Music Education – turning the corner?

In the light of recent reports and initiatives, Orchestras Live Chief Executive Sarah Derbyshire shares some thoughts on the current state of music education and the implications for the orchestral profession.

31 May 2019

Members of Able Orchestra (c) Mark Nelson – Inspire Culture – Nottingham TRCH

Last week, in the space of just five days, I attended three concerts that were impressive in their ambition, originality and impassioned performance. Britten Sinfonia performed Beethoven and a new Viola Concerto by Gerald Barry; Southbank Sinfonia gave a fabulous programme featuring works by the all-too-rarely heard Polish composer Grażyna Bacewicz in the Kings Place Venus Unwrapped series; and finally Joglaresa opened the Beverley Early Music with their Virgin Queen programme including medieval works from the Sephardic tradition. In all three I was heartened to see strong examples of the shift towards a more equitable gender balance on stage, repertoire featuring newly commissioned work and work by female composers across the ages, all enthusiastically received by substantial audiences. 

A shift is taking hold in the programming, presentation and marketing of classical music. The gender balance on stage is improving, at last; musicians engage with their audiences direct from the stage and young players not only rise to the challenge but fully expect that their professional performing lives will be more holistic, engaging with audiences both on and off the platform. Our music education system continues to be a pipeline for fine, committed players and interventions and initiatives to ensure greater equity of opportunity are beginning to demonstrate that audiences will embrace orchestras and programmes that break away from the established model. This is barely the beginning, but surely the results must encourage us to up our game in pushing for more inclusion of diverse performers from all social and cultural backgrounds who are representative of the audiences to whom they wish to perform.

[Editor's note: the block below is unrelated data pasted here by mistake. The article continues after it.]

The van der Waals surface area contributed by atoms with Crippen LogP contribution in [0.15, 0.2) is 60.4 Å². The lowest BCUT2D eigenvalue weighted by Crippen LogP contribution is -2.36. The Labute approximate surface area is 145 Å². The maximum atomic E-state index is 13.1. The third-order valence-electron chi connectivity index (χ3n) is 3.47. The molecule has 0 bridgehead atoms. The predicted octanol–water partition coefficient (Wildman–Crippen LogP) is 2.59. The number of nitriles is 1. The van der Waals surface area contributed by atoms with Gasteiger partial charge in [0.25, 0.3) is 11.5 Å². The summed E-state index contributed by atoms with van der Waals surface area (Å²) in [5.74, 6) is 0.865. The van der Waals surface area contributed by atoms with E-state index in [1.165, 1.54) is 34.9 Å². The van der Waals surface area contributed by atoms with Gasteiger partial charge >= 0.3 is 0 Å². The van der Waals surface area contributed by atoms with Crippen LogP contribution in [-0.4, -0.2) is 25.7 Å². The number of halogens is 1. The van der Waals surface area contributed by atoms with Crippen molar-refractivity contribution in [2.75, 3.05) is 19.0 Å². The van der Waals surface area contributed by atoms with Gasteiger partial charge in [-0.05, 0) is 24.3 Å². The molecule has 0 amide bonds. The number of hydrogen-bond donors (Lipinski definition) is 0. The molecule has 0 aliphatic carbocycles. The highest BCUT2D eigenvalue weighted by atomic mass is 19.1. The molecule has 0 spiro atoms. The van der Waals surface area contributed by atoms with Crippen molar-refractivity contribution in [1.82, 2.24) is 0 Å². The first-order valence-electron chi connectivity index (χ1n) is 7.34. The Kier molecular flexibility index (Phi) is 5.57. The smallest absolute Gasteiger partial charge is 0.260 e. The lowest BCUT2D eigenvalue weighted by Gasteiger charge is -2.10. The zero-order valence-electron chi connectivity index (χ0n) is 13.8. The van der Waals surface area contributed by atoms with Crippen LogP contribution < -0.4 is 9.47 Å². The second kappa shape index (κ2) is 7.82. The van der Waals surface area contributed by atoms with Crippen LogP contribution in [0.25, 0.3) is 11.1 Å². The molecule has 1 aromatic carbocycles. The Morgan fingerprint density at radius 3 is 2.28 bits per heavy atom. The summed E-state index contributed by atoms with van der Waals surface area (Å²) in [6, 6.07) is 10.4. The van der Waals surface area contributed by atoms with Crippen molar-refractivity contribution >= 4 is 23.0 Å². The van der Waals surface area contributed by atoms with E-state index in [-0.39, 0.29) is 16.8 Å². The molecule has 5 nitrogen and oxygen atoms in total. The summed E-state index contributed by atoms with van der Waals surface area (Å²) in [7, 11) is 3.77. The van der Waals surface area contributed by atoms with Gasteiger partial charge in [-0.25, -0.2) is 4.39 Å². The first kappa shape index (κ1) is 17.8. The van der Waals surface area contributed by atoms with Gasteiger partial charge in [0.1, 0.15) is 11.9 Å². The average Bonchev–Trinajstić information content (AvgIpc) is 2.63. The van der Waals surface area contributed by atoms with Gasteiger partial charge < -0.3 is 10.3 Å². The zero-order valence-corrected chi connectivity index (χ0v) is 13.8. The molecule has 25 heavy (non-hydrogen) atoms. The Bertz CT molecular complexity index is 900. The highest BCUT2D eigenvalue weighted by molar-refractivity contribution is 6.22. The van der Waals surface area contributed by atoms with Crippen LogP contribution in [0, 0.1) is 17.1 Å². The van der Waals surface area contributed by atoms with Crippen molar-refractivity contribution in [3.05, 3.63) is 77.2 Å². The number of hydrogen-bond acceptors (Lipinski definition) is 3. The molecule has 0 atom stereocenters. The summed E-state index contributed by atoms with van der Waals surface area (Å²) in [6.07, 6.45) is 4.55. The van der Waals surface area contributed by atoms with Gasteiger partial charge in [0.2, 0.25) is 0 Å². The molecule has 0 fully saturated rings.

First Time Live in Luton (c) Luton Sixth Form College

BUT – and it’s a big but – what will this all look like in 20 years’ time?  Will that pipeline still exist? Will it be wider, identifying and supporting a greater diversity of people from an early age who show musical promise?  Or will it narrow even further, limited to children whose families can afford the time and money to support their musical development? 

Judging by recent investigations, reports and headlines about the state of music education today, I would say there is considerable anxiety that the pipeline itself is under threat.

Two months ago, The Music Commission published its ten-year vision for music education: Retuning our Ambition for Music Learning. This calls for “every young person, regardless of background or circumstances, to be supported to realise her or his full musical potential”. The Commission sets out eight steps towards that goal which remind me very much of the recommendations in my own report on music education – Musical Routes – produced in association with the Royal Philharmonic Society in 2015.  I identified many strengths along with weaknesses and called for initiatives to address the inequity of opportunity offered through the music education landscape at that time.